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George Grant Article Review - the Computer Does Not Impose on Us the Ways It Should Be Used

Autor:   •  March 17, 2011  •  Article Review  •  1,216 Words (5 Pages)  •  1,322 Views

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George Grant starts his article ‘The Computer Does Not Impose on Us the Ways It Should Be Used' questioning what is ‘beyond' and whether a person can be beyond industrial growth, what implies that there will be time when the growth will be over. He said that in order to know what it is to be beyond something, one has first to learn what it is to live within it. He presents industrial growth as a complex of problems people concerning population, resources and pollution, and acknowledges the need of vast knowledge to be able to deal with those issues. Further, he tries to describe the future of humanity as the world of cybernetics and North America's use of medicine as a social control tool, but states that the main emphasis is to be put on ‘values' and ‘ideals'.

Grant claims that ‘values' are to define the way of history. By pursuing the ‘values', we are guided by certain ‘ideals' to aim at, such as extended quality of life, though they require careful terminology in order not to, for instance, extend free government into tyranny. Further, according to Grant industrial growth as inevitable must be manipulated in a way that will still preserve and extend human values.

The notion of ‘beyond' must be explored through the negative of it and that is ‘within'. The example is given by a negative statement ‘the computer does not impose on us the ways it should be used' which by the author's opinion implies that there must be another argument that says that computers can be used for disapproved purposes. This in its turn means that computers are more than machines, and their capacities are beyond technical description. With further explanation that computers are instruments and are completely invented and controlled by men, Grant concludes that the historical existence of technologies are definitely determined by ‘values' and ‘ideas' mentioned above. It was a historical necessity for men to create computers to be able to achieve something unachievable without them.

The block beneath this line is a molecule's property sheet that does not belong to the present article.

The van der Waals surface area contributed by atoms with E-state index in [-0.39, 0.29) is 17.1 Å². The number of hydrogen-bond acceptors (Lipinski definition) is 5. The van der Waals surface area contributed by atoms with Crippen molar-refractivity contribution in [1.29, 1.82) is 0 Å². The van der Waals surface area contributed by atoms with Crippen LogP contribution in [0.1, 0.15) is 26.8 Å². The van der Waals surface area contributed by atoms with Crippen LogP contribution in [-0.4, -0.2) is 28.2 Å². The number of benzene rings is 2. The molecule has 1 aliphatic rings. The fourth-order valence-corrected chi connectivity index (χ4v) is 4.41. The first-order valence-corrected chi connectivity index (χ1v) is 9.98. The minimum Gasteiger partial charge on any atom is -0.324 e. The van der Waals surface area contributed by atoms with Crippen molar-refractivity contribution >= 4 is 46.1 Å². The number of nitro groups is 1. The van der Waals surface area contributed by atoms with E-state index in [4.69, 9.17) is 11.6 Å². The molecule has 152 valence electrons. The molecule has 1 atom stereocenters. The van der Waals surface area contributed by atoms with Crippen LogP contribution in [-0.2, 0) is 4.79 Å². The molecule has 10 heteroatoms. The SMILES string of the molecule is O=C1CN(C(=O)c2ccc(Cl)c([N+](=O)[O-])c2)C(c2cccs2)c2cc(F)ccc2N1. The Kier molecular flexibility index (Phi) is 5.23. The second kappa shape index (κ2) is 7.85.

However, perception of computers as being more than a men-used instrument which goes beyond its capacities make the computers morally neutral and separate from human society. However, as Grant mentioned, we should consider this model only if we are concerned with the question of being "beyond industrial growth".

Further, the author talks about how computers as classification machines could turn our society into homogeneous, which would be a result of using technologies in seeking for convenience but not in pursuit of knowledge. And as the computers can be only used in homogenizing way, they become not neutral by definition.

The next issue discovered is whether computer knowledge is used in socialist or capitalist interests that share a common belief that the best society is the one where people are free


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